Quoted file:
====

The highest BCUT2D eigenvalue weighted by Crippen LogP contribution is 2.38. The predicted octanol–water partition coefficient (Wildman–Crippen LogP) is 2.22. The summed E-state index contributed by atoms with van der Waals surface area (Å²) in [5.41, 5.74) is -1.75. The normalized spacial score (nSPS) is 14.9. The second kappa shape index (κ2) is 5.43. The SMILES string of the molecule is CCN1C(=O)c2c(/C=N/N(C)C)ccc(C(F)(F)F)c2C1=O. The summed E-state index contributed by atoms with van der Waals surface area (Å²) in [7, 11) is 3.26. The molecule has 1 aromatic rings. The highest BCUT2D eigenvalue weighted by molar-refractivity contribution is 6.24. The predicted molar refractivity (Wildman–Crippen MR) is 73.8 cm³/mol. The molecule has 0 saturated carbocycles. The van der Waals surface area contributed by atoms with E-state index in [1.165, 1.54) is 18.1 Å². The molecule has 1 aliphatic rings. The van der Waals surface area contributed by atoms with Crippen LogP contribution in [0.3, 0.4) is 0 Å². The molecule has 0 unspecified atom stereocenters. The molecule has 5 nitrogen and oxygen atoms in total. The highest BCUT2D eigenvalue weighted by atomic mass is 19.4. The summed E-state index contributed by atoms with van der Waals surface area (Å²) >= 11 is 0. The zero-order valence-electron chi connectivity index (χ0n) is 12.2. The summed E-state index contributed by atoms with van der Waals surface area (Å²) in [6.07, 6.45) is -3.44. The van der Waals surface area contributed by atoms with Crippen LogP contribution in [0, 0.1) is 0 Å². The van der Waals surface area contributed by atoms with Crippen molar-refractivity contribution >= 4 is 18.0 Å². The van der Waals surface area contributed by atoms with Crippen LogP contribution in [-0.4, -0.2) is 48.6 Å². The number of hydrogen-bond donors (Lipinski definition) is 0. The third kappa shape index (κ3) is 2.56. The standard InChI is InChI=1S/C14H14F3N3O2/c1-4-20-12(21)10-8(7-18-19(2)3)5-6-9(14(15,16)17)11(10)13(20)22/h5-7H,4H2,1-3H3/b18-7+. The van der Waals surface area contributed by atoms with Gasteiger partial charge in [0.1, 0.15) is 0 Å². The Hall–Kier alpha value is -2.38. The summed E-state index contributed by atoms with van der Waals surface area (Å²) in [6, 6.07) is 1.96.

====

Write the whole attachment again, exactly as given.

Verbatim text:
The highest BCUT2D eigenvalue weighted by Crippen LogP contribution is 2.38. The predicted octanol–water partition coefficient (Wildman–Crippen LogP) is 2.22. The summed E-state index contributed by atoms with van der Waals surface area (Å²) in [5.41, 5.74) is -1.75. The normalized spacial score (nSPS) is 14.9. The second kappa shape index (κ2) is 5.43. The SMILES string of the molecule is CCN1C(=O)c2c(/C=N/N(C)C)ccc(C(F)(F)F)c2C1=O. The summed E-state index contributed by atoms with van der Waals surface area (Å²) in [7, 11) is 3.26. The molecule has 1 aromatic rings. The highest BCUT2D eigenvalue weighted by molar-refractivity contribution is 6.24. The predicted molar refractivity (Wildman–Crippen MR) is 73.8 cm³/mol. The molecule has 0 saturated carbocycles. The van der Waals surface area contributed by atoms with E-state index in [1.165, 1.54) is 18.1 Å². The molecule has 1 aliphatic rings. The van der Waals surface area contributed by atoms with Crippen LogP contribution in [0.3, 0.4) is 0 Å². The molecule has 0 unspecified atom stereocenters. The molecule has 5 nitrogen and oxygen atoms in total. The highest BCUT2D eigenvalue weighted by atomic mass is 19.4. The summed E-state index contributed by atoms with van der Waals surface area (Å²) >= 11 is 0. The zero-order valence-electron chi connectivity index (χ0n) is 12.2. The summed E-state index contributed by atoms with van der Waals surface area (Å²) in [6.07, 6.45) is -3.44. The van der Waals surface area contributed by atoms with Crippen LogP contribution in [0, 0.1) is 0 Å². The van der Waals surface area contributed by atoms with Crippen molar-refractivity contribution >= 4 is 18.0 Å². The van der Waals surface area contributed by atoms with Crippen LogP contribution in [-0.4, -0.2) is 48.6 Å². The number of hydrogen-bond donors (Lipinski definition) is 0. The third kappa shape index (κ3) is 2.56. The standard InChI is InChI=1S/C14H14F3N3O2/c1-4-20-12(21)10-8(7-18-19(2)3)5-6-9(14(15,16)17)11(10)13(20)22/h5-7H,4H2,1-3H3/b18-7+. The van der Waals surface area contributed by atoms with Gasteiger partial charge in [0.1, 0.15) is 0 Å². The Hall–Kier alpha value is -2.38. The summed E-state index contributed by atoms with van der Waals surface area (Å²) in [6, 6.07) is 1.96.